Le Périgord (405 E. 52nd St.)
Thanks to a small hiccup in my work schedule, my only obligation for the next day was a dinner reservation at Le Périgord, the 46-year-old classic French restaurant in Midtown East. Blasting my air conditioner in defiance of the unseasonably steamy 90 degree evening heat, I curled up in my comforter with Garlic and Sapphires, the latest memoir by former New York Times Food Critic and Editor of Gourmet Magazine, Ruth Reichl.
Though I've recently indulged in several French-inspired meals, the current trend in this city of celebrity chefs and restaurateur empires seems to be American innovations on the classics using farm to table sustainable ingredients, often accompanied by an obvious lean towards fusion and recently, molecular gastronomy. From my pre-meal research about Le Périgord, I knew that this experience would not involve any gimmicks, but rather a cuisine du terroir philosophy, focusing on quality local produce and longstanding classic tradition. It only seemed appropriate that I fall asleep reading about a famous food critic's experience at a different French restaurant. Page 241 reads:
"I start with the quenelles de brochet, because I feel like being self-indulgent and I love them so. Very few restaurants still make these ethereal dumplings, a marriage of air and ocean, and even fewer do them right... They're a ridiculous first course--so big, so rich, so sure to make the next dish a disappointment--but I can never resist them... I take a bite and the softness surrounds my mouth with the taste of lobster, of fish, of butter and then it just dissolves, disappears, leaving nothing but the memory in my mouth. And I take another bite, and another, and suddenly I'm floating on the flavor, and the world has vanished."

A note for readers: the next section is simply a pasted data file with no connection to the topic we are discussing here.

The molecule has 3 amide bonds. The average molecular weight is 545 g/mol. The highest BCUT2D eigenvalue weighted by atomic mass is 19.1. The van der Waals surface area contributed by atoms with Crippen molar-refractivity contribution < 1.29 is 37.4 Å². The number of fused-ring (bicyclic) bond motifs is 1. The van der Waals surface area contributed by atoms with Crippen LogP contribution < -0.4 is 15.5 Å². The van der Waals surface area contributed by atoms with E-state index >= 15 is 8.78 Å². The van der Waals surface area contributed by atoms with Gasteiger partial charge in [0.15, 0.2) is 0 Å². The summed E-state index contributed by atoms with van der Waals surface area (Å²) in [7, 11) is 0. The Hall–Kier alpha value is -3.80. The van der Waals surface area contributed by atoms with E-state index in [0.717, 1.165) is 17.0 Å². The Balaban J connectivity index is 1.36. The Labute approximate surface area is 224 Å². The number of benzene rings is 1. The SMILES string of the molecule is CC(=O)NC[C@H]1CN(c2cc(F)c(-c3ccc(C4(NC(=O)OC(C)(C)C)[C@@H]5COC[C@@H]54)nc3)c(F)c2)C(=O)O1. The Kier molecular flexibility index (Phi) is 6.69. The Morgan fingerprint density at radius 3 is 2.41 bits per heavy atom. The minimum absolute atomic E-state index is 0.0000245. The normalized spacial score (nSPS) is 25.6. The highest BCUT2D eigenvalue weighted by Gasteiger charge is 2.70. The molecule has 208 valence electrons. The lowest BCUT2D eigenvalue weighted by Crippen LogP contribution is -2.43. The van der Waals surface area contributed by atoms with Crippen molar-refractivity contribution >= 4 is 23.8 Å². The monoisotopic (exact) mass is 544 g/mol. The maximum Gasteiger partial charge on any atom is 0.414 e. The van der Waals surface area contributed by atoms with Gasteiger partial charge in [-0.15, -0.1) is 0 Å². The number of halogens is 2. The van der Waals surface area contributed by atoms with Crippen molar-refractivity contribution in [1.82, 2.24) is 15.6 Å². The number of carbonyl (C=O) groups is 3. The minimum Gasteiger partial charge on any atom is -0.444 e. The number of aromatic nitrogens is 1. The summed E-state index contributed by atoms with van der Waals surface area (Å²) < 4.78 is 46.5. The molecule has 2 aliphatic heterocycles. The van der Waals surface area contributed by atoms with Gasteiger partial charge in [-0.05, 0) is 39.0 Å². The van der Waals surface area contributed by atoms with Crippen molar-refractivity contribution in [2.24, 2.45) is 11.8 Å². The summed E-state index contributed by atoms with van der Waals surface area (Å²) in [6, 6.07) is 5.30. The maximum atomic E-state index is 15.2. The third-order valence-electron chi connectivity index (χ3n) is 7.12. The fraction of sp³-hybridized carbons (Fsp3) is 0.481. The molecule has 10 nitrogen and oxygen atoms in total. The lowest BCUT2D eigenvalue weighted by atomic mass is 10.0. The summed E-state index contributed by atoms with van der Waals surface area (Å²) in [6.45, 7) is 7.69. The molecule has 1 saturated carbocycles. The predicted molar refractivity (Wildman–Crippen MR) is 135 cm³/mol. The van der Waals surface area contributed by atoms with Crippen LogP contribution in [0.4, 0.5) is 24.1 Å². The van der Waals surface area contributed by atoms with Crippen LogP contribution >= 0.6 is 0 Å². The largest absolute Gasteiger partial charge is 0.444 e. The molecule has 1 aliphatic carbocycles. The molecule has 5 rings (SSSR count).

Until reading that passage, I'd never before heard of quenelles de brochet. But Ruth Reichl's words excite me for my meal at Le Périgord tomorrow, and I fall asleep wondering if I'll ever experience these seafood clouds personally. When I wake up in the morning, suffice it to say I've been drooling in my slumber.
The next evening, I treat myself to a town car. When I find myself in dress slacks and a blazer anticipating a meal from an old school kitchen, it seems somehow out of character to hop on the subway. To the naysayers of the restaurant's jacket requirement, I offer a simple rebuttal. When a master chef is willing to draw upon decades of experience and excellence to dress a fine plate with culinary art, something beyond your everyday rags is the least you can offer in gratitude; not to mention that dressing up somehow always tends to make the experience just that much more splendid.
Upon exiting the black taxi at 52nd and 1st Ave., it takes me a moment to find the awning. Unassuming, it simply whispers the name of the restaurant, blending in with the tree-lined street. It would be difficult to spot if you weren't seeking it, and I can already begin to see the restaurant's appeal to such famous patrons as Angelina Jolie and Brad Pitt.